Owners of private schools in Marawi have banded together and called on government to include them in the rehabilitation plan for the war-torn city.
"That’s one of the problems Marawi schools are facing. We lost everything…For how many months that we have been attending Bangon Marawi [meetings], we have not heard any plans for private schools," said Dayalyn Tingaraan, owner of Sen. Ninoy Aquino College Foundation.
Photos from Tingaraan showed schools sustained massive damage, with the war displacing over 15,000 students. According to Tingaraan, there were more private schools than public schools combined in Marawi.
"The owners just want government to listen to us, and also consider us. We are also victims," Tingaraan said.
Schools will play an important part in the campaign against terrorism, and students might be led astray if they have no schools to go to, she claimed.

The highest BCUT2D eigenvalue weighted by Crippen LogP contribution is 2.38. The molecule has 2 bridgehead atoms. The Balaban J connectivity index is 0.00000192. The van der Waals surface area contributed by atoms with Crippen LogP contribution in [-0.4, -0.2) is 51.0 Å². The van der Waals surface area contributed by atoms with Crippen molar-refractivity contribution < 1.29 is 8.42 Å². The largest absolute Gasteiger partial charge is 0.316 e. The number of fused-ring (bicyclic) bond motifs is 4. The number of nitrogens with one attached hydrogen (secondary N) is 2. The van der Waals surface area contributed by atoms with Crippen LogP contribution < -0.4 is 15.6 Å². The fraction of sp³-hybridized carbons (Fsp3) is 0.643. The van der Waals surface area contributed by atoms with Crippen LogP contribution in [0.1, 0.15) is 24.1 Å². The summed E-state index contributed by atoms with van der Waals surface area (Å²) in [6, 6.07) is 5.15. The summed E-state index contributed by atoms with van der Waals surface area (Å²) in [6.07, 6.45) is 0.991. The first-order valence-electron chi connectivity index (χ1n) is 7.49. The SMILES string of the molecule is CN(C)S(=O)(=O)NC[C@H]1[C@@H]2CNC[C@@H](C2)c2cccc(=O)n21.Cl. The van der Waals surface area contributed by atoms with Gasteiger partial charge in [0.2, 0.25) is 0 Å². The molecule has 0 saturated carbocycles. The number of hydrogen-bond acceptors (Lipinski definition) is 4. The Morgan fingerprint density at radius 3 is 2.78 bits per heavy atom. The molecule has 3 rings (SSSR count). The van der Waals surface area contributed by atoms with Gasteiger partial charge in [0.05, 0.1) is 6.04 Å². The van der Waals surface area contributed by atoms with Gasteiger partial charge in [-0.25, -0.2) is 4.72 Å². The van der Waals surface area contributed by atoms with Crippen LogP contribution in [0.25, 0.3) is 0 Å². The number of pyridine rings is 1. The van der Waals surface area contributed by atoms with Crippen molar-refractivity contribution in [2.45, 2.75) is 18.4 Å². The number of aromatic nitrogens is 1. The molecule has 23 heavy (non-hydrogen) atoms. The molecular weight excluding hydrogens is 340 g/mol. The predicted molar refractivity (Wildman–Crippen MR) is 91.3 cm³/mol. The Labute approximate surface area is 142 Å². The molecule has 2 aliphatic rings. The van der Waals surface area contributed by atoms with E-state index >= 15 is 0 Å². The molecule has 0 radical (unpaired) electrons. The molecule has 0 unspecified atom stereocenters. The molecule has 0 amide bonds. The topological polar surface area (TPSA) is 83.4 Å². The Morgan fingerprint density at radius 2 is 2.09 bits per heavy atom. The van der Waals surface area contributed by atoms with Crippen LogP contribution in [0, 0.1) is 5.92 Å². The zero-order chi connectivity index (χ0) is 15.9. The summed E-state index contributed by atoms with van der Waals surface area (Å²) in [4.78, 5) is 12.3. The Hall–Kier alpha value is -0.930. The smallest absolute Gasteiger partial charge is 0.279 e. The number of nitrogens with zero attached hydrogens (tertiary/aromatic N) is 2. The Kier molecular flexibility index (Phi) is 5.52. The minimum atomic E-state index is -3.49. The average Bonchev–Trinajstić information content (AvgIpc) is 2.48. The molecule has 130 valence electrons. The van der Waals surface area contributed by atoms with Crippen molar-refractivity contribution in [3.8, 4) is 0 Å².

By December, thousands of individuals who lost their homes in Marawi are expected to return as construction of resettlement areas near completion, said the Department of Public Works and Highways (DPWH).
DPWH Sec. Mark Villar said construction is in full swing for the first 500 units of temporary shelters.
"Gusto ko siguraduhin na on target ang DPWH, full blast na ang construction dito," he said.
Villar said starting Monday, post construction assessment teams will inspect the main battle area to ascertain the magnitude of damage and the cost needed to rehabilitate the area.